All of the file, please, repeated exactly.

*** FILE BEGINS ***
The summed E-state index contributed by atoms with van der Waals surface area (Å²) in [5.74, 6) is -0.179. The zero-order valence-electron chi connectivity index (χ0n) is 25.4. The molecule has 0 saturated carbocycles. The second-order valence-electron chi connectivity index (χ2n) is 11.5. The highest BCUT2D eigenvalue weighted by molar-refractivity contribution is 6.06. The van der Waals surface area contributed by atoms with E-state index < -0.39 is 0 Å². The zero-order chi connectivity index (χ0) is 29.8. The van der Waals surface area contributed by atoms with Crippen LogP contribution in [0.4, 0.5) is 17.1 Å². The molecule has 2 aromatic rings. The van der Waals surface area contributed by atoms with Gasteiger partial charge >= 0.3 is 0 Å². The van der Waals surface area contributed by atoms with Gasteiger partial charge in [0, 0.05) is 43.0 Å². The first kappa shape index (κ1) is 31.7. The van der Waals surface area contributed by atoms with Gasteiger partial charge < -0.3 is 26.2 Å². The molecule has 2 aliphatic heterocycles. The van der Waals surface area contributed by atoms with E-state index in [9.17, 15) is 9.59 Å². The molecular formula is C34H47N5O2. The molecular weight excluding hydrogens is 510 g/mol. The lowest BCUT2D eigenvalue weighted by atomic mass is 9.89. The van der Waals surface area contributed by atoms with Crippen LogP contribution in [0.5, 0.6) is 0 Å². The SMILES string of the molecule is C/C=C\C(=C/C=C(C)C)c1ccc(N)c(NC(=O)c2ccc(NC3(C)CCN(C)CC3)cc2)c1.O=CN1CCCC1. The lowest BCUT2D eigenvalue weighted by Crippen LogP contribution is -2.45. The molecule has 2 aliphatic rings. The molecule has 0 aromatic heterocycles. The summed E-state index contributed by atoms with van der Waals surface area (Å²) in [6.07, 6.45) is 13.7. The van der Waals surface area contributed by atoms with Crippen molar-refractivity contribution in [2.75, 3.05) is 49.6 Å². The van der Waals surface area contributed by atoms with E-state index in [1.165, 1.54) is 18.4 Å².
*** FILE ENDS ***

The summed E-state index contributed by atoms with van der Waals surface area (Å²) in [5.74, 6) is -0.179. The zero-order valence-electron chi connectivity index (χ0n) is 25.4. The molecule has 0 saturated carbocycles. The second-order valence-electron chi connectivity index (χ2n) is 11.5. The highest BCUT2D eigenvalue weighted by molar-refractivity contribution is 6.06. The van der Waals surface area contributed by atoms with E-state index < -0.39 is 0 Å². The zero-order chi connectivity index (χ0) is 29.8. The van der Waals surface area contributed by atoms with Crippen LogP contribution in [0.4, 0.5) is 17.1 Å². The molecule has 2 aromatic rings. The van der Waals surface area contributed by atoms with Gasteiger partial charge >= 0.3 is 0 Å². The van der Waals surface area contributed by atoms with Gasteiger partial charge in [0, 0.05) is 43.0 Å². The first kappa shape index (κ1) is 31.7. The van der Waals surface area contributed by atoms with Gasteiger partial charge < -0.3 is 26.2 Å². The molecule has 2 aliphatic heterocycles. The van der Waals surface area contributed by atoms with E-state index in [9.17, 15) is 9.59 Å². The molecular formula is C34H47N5O2. The molecular weight excluding hydrogens is 510 g/mol. The lowest BCUT2D eigenvalue weighted by atomic mass is 9.89. The van der Waals surface area contributed by atoms with Crippen LogP contribution in [0.5, 0.6) is 0 Å². The SMILES string of the molecule is C/C=C\C(=C/C=C(C)C)c1ccc(N)c(NC(=O)c2ccc(NC3(C)CCN(C)CC3)cc2)c1.O=CN1CCCC1. The lowest BCUT2D eigenvalue weighted by Crippen LogP contribution is -2.45. The molecule has 2 aliphatic rings. The molecule has 0 aromatic heterocycles. The summed E-state index contributed by atoms with van der Waals surface area (Å²) in [6.07, 6.45) is 13.7. The van der Waals surface area contributed by atoms with Crippen molar-refractivity contribution in [2.75, 3.05) is 49.6 Å². The van der Waals surface area contributed by atoms with E-state index in [1.165, 1.54) is 18.4 Å².